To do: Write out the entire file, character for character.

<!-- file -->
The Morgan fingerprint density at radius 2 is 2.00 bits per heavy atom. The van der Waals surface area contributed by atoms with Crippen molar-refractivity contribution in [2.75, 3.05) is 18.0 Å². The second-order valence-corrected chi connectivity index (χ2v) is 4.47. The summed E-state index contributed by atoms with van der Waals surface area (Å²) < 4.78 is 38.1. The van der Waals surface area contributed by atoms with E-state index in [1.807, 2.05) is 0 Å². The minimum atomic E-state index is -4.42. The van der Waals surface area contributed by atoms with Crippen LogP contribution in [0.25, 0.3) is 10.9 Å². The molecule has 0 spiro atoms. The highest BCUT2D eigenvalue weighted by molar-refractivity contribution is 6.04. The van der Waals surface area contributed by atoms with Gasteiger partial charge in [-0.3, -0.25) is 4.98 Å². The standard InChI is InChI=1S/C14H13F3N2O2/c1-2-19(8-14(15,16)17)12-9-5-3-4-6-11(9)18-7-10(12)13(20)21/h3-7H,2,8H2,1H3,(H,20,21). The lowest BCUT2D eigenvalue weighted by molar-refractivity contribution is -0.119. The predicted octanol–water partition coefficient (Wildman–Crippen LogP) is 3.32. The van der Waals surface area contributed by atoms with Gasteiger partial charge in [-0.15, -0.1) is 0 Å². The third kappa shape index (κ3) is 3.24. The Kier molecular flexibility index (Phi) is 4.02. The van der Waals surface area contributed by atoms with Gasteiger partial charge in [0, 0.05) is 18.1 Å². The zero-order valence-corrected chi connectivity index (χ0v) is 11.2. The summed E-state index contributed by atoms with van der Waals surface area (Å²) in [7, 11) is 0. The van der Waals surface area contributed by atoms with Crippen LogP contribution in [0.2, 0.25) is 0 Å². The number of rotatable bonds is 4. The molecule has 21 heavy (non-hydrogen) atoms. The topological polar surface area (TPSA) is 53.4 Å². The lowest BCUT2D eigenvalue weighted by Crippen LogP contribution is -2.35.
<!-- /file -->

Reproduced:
The Morgan fingerprint density at radius 2 is 2.00 bits per heavy atom. The van der Waals surface area contributed by atoms with Crippen molar-refractivity contribution in [2.75, 3.05) is 18.0 Å². The second-order valence-corrected chi connectivity index (χ2v) is 4.47. The summed E-state index contributed by atoms with van der Waals surface area (Å²) < 4.78 is 38.1. The van der Waals surface area contributed by atoms with E-state index in [1.807, 2.05) is 0 Å². The minimum atomic E-state index is -4.42. The van der Waals surface area contributed by atoms with Crippen LogP contribution in [0.25, 0.3) is 10.9 Å². The molecule has 0 spiro atoms. The highest BCUT2D eigenvalue weighted by molar-refractivity contribution is 6.04. The van der Waals surface area contributed by atoms with Gasteiger partial charge in [-0.3, -0.25) is 4.98 Å². The standard InChI is InChI=1S/C14H13F3N2O2/c1-2-19(8-14(15,16)17)12-9-5-3-4-6-11(9)18-7-10(12)13(20)21/h3-7H,2,8H2,1H3,(H,20,21). The lowest BCUT2D eigenvalue weighted by molar-refractivity contribution is -0.119. The predicted octanol–water partition coefficient (Wildman–Crippen LogP) is 3.32. The van der Waals surface area contributed by atoms with Gasteiger partial charge in [-0.15, -0.1) is 0 Å². The third kappa shape index (κ3) is 3.24. The Kier molecular flexibility index (Phi) is 4.02. The van der Waals surface area contributed by atoms with Gasteiger partial charge in [0, 0.05) is 18.1 Å². The zero-order valence-corrected chi connectivity index (χ0v) is 11.2. The summed E-state index contributed by atoms with van der Waals surface area (Å²) in [7, 11) is 0. The van der Waals surface area contributed by atoms with Crippen LogP contribution in [0.2, 0.25) is 0 Å². The number of rotatable bonds is 4. The molecule has 21 heavy (non-hydrogen) atoms. The topological polar surface area (TPSA) is 53.4 Å². The lowest BCUT2D eigenvalue weighted by Crippen LogP contribution is -2.35.